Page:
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8 of 8 people found the following review helpful
5.0 out of 5 stars An entertaining story set in the Black Forest in the early 1800s, 5 Mar. 2007
By 
Helen Hancox "Auntie Helen" (Essex, England) - See all my reviews
(TOP 1000 REVIEWER)   
This review is from: Castle of the Wolf (Mass Market Paperback)
This story is a hugely enjoyable historical romance with a paranormal touch set in the Black Forest in Germany in the early 1800s. Woven through with references to fairy tales and with evocative writing about the surroundings of Castle of Wolfenbach, this is different from the usual historical romance of gowns, balls and peerages.

Celia Fussell's father Baron Hailstone has died and her life is going badly downhill. Her father was a noted academic and shared his interests with his daughter, but now that he is dead Celia looks likely to become a spinster sister to her brother and his awful wife. But then her father's Will is read and Celia discovers that she is now the owner of the Castle of Wolfenbach in the Black Forest - but only if she weds the former master of the castle within four months.

Celia, although initially seeming rather quiet and mousy, has an intrepid side and decides to go and claim her inheritance. After all, her father was good friends with the Graf von Wolfenbach, father of the man she is supposed to marry, and he's a very good man; surely his son will also be a worthy male? Celia has a long journey to her Castle, accompanied by a kindly widow Mrs Chisholm, but as she arrives she discovers that the castle has a bad reputation. It's falling into disrepair and her welcome is hardly warm. When she meets her intended, Fenris von Wolfenbach, he is a rude, dark and mysterious man and he does his best to drive her and Mrs Chisholm away. Why is he so bad-tempered and what caused the injury to give him a wooden leg?

When Fenris's brother Leo arrives things seem considerably brighter. He's a charming, friendly, open man, the complete opposite of his brother. But Celia is learning that things aren't always what they seem, that there is more going on in this family relationship than she originally thought, and that her life and the life of Fenris might be in danger. But can she help Fenris to thaw enough to work out how they can live together?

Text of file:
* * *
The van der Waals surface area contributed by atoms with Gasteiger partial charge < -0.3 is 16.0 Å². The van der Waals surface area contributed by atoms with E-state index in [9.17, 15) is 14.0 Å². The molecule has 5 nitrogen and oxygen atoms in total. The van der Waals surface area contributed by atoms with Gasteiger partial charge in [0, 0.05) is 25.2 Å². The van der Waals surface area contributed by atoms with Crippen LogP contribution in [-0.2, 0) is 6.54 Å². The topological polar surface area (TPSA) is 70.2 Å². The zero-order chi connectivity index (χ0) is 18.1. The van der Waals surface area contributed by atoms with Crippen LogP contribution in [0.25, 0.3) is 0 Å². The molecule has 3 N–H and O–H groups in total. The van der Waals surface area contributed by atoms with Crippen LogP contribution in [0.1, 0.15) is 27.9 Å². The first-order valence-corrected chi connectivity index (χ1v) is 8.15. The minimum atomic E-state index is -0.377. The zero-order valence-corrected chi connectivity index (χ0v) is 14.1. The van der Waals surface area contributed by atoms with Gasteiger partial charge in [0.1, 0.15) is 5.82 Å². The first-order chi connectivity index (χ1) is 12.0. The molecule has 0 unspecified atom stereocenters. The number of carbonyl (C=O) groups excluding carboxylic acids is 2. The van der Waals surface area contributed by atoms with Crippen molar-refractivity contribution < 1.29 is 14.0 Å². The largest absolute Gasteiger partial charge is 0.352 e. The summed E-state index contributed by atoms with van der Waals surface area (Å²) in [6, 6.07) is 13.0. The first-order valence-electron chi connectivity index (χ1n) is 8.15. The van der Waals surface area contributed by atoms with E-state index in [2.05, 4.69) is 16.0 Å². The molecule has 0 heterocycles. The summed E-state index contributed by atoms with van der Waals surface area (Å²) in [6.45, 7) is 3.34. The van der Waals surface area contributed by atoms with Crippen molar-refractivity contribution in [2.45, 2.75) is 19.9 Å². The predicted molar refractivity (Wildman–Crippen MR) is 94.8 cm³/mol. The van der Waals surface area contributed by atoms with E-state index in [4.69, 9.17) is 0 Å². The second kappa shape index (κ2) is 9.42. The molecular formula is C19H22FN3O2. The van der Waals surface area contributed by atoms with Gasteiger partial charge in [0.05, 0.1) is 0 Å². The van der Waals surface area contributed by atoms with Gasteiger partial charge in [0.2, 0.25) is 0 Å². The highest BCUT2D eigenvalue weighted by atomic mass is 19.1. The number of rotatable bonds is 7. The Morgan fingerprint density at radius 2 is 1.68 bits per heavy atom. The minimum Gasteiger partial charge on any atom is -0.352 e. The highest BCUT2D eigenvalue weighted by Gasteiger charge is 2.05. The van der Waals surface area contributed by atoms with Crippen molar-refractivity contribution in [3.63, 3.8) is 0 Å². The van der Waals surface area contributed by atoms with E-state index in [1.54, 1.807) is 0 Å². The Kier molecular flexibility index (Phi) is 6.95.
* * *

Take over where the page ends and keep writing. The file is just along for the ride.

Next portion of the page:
"Castle Of The Wolf" was an excellent read from start to finish. It was a real change to read a historical romance set in Germany rather than England and with such a shadowy hero - Fenris spends large parts of the book avoiding Celia. Celia is an excellent heroine as she finds her niche in life, becomes courageous and tries her best to help those around her. She has spent her youth reading fairy stories and some of these are woven into the story in a charming way. As in most good novels the characters learn more about themselves and each other and help each other to grow and put behind them bad experiences from the past; this is mainly happening to Fenris with Celia's help - Celia herself seems to have made the decision to grow up and take charge of her life at the beginning of the story and she then works at it with great success. She's a charming heroine who will appeal to most readers.

The story is strong on description, setting and the feel of a different country in a different time. The plot is simple and there's no real doubt as to who is the 'baddie' in this story, the fun is finding out how everything plays out and how our heroine and hero end up happy ever after.

Copyright © 2007 Helen Hancox for Curled Up With A Good Book
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5.0 out of 5 stars Great story original and bringing back childhood memories., 26 April 2009
This review is from: Castle of the Wolf (Mass Market Paperback)
The story is original and very funny in places, touching in others. Typical romance formula with a flawed hero, and a heroine who turns him around and saves him from himself. The way he tried to run her off is just hilarious and her responses even funnier. Finding out why he is the way he is, is touching. The Gothic element is the castle itself that has some spooky habits in defending itself and its inhabitants. Having grown up in the roots of the Ardennes, I can relate to the backdrop of the forest (black forest in this case) and the story reeks of the fairy tales we were brought up on before Disney got hold of them. Dark and Gothic. I loved the story but am not going to go into it too much as that would give too much away. It brought for me memories back, my move to the UK took me away from the Ardennes and I do miss it. I thought miss Schwab story telling was wonderful, the story flows without getting boring or predictable. I owned Miss Schwabs other books and when I saw this one I just had to have it and she does not disappoint.
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Castle of the Wolf
Castle of the Wolf by Sandra Schwab (Mass Market Paperback - 1 May 2007)
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